Surgery for the Treatment of Urinary Incontinence

When conservative treatment options, such as medications or biofeedback, are ineffective, surgery may be recommended for treating urinary incontinence, especially if the incontinence is due in large part to prolapse of one or more pelvic organs.

During the procedure, a narrow strip of natural or synthetic material is used inside the pelvic area to support the bladder neck and the urethra (the tube that carries urine from the bladder) or other pelvic organs. This “sling” helps keep the urethral sphincter closed, especially when coughing, sneezing, lifting or exercising.

Sling procedures are available for both men and women with stress incontinence, particularly those who have an intrinsic sphincter deficiency (ISD).

How Sling Surgery Works

A sling made of natural biological tissue or synthetic material is wrapped under the neck of the bladder and both ends are attached to the abdominal wall or pelvic tissue. The sling is tightened to raise the bladder, providing needed support to the organs and enabling the urethral sphincter to close.

With this procedure, the surgeon typically makes two incisions – one in the vagina (for women) or in the space between the scrotum and anus (for men) and one in the abdominal wall just above the pubic hair or in the crease of the thigh.

Variations of the sling procedure:

  • Adjustable slings – This is similar to a conventional sling except that after putting the sling in place, adjustments can be made – both during the initial surgery and at a later date – based on patient feedback.
  • Tension-free slings – This is similar to a conventional sling procedure except that no stitches are used to attach the sling and the sling is made from a synthetic strip of mesh. The sling is held in place by pelvic tissues at first; then scar tissue develops around the mesh to keep it in place.
  • Bladder neck suspension – This is not technically a sling procedure, as it uses no external material, but like a sling, it involves surgery to raise and support the urethra and bladder neck. In this procedure, the tissue near the bladder neck is stitched directly to a ligament near the pubic bone or in the cartilage of the bone itself.

Often sling surgery can be performed using a thin, lighted tube called a laparoscope inserted through a small incision. Due to post-operative swelling, a catheter (a small tube) may be left in place for a day or two to help in urination.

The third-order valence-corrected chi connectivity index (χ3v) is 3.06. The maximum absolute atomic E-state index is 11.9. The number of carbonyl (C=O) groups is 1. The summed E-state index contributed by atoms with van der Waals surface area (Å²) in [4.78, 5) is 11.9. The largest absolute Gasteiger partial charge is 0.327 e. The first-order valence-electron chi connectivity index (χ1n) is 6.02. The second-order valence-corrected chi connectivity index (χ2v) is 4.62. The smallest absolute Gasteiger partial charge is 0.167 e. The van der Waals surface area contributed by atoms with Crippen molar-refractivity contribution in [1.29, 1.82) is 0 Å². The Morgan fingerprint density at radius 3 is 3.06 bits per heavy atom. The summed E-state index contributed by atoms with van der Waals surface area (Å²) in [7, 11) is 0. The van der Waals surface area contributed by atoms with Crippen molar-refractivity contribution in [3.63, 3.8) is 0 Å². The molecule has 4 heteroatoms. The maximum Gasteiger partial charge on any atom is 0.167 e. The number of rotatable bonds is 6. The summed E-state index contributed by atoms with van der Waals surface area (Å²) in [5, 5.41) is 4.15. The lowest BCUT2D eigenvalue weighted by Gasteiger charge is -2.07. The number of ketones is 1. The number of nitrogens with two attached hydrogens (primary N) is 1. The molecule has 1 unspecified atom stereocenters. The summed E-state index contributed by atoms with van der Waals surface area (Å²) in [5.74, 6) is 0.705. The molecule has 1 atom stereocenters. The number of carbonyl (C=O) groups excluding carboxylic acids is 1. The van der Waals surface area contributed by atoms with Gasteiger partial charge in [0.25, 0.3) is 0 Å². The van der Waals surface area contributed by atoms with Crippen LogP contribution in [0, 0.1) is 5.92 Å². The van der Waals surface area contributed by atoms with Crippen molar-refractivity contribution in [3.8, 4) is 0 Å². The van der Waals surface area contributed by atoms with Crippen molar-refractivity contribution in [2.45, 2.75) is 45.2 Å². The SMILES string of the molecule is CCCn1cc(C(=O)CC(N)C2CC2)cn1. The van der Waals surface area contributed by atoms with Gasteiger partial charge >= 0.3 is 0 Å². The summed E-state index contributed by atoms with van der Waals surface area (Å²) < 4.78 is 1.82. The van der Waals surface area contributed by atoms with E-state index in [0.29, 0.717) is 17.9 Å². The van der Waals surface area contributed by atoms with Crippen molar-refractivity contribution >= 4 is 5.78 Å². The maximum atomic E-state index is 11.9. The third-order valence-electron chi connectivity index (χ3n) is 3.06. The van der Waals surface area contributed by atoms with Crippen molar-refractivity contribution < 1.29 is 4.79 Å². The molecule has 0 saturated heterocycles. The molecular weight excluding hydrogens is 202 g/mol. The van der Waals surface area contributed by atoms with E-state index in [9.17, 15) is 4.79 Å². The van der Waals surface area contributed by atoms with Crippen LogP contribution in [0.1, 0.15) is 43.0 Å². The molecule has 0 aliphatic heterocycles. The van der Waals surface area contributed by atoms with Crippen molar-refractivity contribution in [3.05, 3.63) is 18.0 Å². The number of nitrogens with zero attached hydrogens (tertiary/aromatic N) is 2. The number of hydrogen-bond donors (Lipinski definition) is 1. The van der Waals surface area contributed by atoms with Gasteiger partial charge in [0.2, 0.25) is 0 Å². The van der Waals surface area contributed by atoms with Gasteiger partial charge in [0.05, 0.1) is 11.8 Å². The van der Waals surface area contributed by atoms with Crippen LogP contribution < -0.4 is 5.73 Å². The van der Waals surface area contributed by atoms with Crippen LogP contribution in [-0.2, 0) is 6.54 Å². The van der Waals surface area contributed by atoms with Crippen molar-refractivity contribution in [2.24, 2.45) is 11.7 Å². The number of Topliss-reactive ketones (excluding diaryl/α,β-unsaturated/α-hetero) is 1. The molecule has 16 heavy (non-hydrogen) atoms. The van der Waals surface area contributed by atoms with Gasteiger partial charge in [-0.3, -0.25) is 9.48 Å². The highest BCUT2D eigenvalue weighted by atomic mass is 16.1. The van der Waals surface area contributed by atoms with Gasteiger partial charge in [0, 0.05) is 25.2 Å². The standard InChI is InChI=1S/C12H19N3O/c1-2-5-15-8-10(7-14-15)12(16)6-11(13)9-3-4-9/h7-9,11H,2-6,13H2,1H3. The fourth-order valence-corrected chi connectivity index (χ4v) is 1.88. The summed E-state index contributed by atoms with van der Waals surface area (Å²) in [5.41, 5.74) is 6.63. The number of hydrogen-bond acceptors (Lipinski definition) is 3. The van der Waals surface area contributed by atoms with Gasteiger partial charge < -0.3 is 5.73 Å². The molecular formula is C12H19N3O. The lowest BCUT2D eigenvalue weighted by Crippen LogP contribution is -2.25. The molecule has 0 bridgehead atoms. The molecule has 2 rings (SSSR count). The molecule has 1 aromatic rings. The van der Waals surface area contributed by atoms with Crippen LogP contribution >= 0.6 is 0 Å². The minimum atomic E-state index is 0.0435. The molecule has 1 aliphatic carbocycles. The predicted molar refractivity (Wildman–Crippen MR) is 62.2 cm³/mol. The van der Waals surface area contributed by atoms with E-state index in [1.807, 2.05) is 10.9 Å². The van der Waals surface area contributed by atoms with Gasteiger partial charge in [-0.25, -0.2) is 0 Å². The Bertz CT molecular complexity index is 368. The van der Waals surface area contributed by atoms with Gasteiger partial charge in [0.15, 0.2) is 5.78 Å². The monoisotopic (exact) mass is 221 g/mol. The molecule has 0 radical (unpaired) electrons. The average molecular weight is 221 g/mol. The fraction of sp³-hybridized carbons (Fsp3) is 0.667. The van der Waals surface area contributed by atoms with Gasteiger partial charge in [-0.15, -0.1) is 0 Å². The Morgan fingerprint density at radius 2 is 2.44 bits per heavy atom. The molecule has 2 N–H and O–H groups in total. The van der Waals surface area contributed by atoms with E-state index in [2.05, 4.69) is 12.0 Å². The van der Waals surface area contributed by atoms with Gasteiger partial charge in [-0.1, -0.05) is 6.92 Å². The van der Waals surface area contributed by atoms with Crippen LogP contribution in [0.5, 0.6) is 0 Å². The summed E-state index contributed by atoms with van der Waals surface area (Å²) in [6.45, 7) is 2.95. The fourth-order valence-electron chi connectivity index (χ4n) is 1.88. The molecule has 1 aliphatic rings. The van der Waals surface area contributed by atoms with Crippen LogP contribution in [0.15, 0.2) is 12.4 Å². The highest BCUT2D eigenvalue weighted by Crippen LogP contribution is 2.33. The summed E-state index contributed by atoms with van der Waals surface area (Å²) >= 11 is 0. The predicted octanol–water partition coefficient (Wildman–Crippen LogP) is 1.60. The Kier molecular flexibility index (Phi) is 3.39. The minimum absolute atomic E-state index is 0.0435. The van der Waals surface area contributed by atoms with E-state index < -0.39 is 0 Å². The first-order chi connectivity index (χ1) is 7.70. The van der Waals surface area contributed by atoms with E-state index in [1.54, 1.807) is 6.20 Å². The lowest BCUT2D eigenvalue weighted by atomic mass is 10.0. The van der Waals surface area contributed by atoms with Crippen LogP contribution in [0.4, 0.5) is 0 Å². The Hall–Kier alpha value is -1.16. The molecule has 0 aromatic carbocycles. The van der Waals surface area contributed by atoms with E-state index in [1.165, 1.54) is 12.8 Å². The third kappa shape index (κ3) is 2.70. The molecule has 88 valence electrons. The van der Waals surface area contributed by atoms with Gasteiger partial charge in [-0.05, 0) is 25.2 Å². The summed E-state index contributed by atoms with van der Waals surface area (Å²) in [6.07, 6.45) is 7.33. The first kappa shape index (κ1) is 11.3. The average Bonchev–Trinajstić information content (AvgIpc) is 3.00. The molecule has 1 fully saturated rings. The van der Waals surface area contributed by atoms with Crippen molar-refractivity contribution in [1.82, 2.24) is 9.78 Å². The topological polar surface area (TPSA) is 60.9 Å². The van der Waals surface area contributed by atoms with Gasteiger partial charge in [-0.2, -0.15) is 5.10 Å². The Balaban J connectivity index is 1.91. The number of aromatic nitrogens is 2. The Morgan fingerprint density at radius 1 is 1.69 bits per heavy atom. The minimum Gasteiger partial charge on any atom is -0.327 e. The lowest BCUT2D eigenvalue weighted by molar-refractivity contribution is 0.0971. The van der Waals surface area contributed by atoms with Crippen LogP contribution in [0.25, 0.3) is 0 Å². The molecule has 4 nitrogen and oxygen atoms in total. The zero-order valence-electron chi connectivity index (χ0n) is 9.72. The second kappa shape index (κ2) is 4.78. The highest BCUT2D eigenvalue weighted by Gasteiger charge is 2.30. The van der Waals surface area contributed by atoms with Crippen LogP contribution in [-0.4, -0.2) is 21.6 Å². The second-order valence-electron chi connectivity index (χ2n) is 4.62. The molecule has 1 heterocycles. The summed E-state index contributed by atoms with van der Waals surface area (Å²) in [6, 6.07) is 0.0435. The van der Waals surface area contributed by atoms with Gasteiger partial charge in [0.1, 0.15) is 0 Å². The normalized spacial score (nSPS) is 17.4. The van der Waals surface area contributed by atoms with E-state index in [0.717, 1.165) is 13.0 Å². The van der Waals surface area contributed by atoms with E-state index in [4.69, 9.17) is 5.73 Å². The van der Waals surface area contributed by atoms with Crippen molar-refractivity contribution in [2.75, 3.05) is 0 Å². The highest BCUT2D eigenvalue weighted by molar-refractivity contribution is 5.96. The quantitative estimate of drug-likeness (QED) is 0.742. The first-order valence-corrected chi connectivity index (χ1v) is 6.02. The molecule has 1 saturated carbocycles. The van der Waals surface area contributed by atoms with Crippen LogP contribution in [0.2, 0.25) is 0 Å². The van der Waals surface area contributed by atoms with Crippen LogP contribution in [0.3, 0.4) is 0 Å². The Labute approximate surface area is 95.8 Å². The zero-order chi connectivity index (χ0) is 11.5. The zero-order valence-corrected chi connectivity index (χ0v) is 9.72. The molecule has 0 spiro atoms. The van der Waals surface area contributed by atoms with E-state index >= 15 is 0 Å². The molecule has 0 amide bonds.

Proven Effectiveness and Safety

The sling procedure is highly effective for many patients with urinary leakage problems related to sphincter inadequacies. Recovery time is typically two to six weeks, and patients are advised against lifting heavy objects or engaging in strenuous activity for about six weeks. The procedure is not appropriate for all patients.

Sling surgery has risks similar to any surgical procedure, including swelling, bruising, bleeding, and infection. Some patients report prolonged period of urination difficulties and rejection or erosion of sling material.

Recently there has been some concern about some surgical mesh materials used in tension-free procedures.1 Many of these concerns can be avoided through careful patient screening by the physician and proper selection of sling materials. Please discuss this and all your concerns with your doctor.

The MyMichigan Difference

  • Our board-certified urologists and gynecologists are specially trained in the latest and safest sling procedures.
  • MyMichigan facilities are conveniently located in safe and friendly communities, with easy access and parking.

Are These Options Right for You?

Surgery is not right for every patient. Only your health care provider can determine if it is right for you.

Your Next Steps

  • For more information about surgery for incontinence, talk to your physician. For a physician referral, visit our Find a Doctor section, or call the MyMichigan Health Line at (989) 839-9090 or toll-free at (800) 999-3199.

[1]August 31, 3011 article in Common Health warned about complications from surgical mesh:

July 13, 2011 FDA update warning of serious complications from surgical mesh reported in some women: